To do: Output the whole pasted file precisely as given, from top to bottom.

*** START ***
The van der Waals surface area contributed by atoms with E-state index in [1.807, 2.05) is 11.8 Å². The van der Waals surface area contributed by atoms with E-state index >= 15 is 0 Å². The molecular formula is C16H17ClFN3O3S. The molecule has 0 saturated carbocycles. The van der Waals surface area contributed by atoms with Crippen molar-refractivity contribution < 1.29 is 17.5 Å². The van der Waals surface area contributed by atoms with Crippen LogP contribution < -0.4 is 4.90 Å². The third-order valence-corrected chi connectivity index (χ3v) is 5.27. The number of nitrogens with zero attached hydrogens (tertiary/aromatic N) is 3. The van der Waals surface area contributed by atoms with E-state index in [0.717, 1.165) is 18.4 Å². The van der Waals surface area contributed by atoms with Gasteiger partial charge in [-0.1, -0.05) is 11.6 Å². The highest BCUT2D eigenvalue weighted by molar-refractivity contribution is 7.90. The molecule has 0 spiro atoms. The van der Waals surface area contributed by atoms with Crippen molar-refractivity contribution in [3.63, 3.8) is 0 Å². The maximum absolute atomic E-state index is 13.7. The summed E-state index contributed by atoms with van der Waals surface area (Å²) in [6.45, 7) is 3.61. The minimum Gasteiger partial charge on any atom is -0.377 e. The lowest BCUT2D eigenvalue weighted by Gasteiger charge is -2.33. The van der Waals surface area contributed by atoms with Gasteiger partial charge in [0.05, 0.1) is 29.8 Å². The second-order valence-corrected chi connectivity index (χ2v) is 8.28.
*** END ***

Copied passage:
The van der Waals surface area contributed by atoms with E-state index in [1.807, 2.05) is 11.8 Å². The van der Waals surface area contributed by atoms with E-state index >= 15 is 0 Å². The molecular formula is C16H17ClFN3O3S. The molecule has 0 saturated carbocycles. The van der Waals surface area contributed by atoms with Crippen molar-refractivity contribution < 1.29 is 17.5 Å². The van der Waals surface area contributed by atoms with Crippen LogP contribution < -0.4 is 4.90 Å². The third-order valence-corrected chi connectivity index (χ3v) is 5.27. The number of nitrogens with zero attached hydrogens (tertiary/aromatic N) is 3. The van der Waals surface area contributed by atoms with E-state index in [0.717, 1.165) is 18.4 Å². The van der Waals surface area contributed by atoms with Gasteiger partial charge in [-0.1, -0.05) is 11.6 Å². The highest BCUT2D eigenvalue weighted by molar-refractivity contribution is 7.90. The molecule has 0 spiro atoms. The van der Waals surface area contributed by atoms with Crippen molar-refractivity contribution in [3.63, 3.8) is 0 Å². The maximum absolute atomic E-state index is 13.7. The summed E-state index contributed by atoms with van der Waals surface area (Å²) in [6.45, 7) is 3.61. The minimum Gasteiger partial charge on any atom is -0.377 e. The lowest BCUT2D eigenvalue weighted by Gasteiger charge is -2.33. The van der Waals surface area contributed by atoms with Gasteiger partial charge in [0.05, 0.1) is 29.8 Å². The second-order valence-corrected chi connectivity index (χ2v) is 8.28.